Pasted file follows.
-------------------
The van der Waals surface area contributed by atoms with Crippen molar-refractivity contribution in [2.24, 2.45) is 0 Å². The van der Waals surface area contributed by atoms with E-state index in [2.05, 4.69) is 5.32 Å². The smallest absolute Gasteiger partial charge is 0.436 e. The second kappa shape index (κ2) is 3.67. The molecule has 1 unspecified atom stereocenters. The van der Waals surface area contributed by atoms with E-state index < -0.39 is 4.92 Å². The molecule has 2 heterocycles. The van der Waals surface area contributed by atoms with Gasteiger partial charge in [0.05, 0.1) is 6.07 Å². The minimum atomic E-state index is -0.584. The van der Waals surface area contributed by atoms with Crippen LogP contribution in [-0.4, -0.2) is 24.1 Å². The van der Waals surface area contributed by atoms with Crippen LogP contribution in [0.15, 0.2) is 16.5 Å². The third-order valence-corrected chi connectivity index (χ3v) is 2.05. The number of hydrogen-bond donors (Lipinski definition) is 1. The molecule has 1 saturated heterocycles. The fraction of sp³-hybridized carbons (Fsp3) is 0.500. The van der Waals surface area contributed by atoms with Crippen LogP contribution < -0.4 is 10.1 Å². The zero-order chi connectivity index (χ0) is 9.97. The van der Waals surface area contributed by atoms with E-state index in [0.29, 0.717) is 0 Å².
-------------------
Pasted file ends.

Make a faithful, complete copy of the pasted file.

The van der Waals surface area contributed by atoms with Crippen molar-refractivity contribution in [2.24, 2.45) is 0 Å². The van der Waals surface area contributed by atoms with E-state index in [2.05, 4.69) is 5.32 Å². The smallest absolute Gasteiger partial charge is 0.436 e. The second kappa shape index (κ2) is 3.67. The molecule has 1 unspecified atom stereocenters. The van der Waals surface area contributed by atoms with E-state index < -0.39 is 4.92 Å². The molecule has 2 heterocycles. The van der Waals surface area contributed by atoms with Gasteiger partial charge in [0.05, 0.1) is 6.07 Å². The minimum atomic E-state index is -0.584. The van der Waals surface area contributed by atoms with Crippen LogP contribution in [-0.4, -0.2) is 24.1 Å². The van der Waals surface area contributed by atoms with Crippen LogP contribution in [0.15, 0.2) is 16.5 Å². The third-order valence-corrected chi connectivity index (χ3v) is 2.05. The number of hydrogen-bond donors (Lipinski definition) is 1. The molecule has 1 saturated heterocycles. The fraction of sp³-hybridized carbons (Fsp3) is 0.500. The van der Waals surface area contributed by atoms with Crippen LogP contribution < -0.4 is 10.1 Å². The zero-order chi connectivity index (χ0) is 9.97. The van der Waals surface area contributed by atoms with E-state index in [0.29, 0.717) is 0 Å².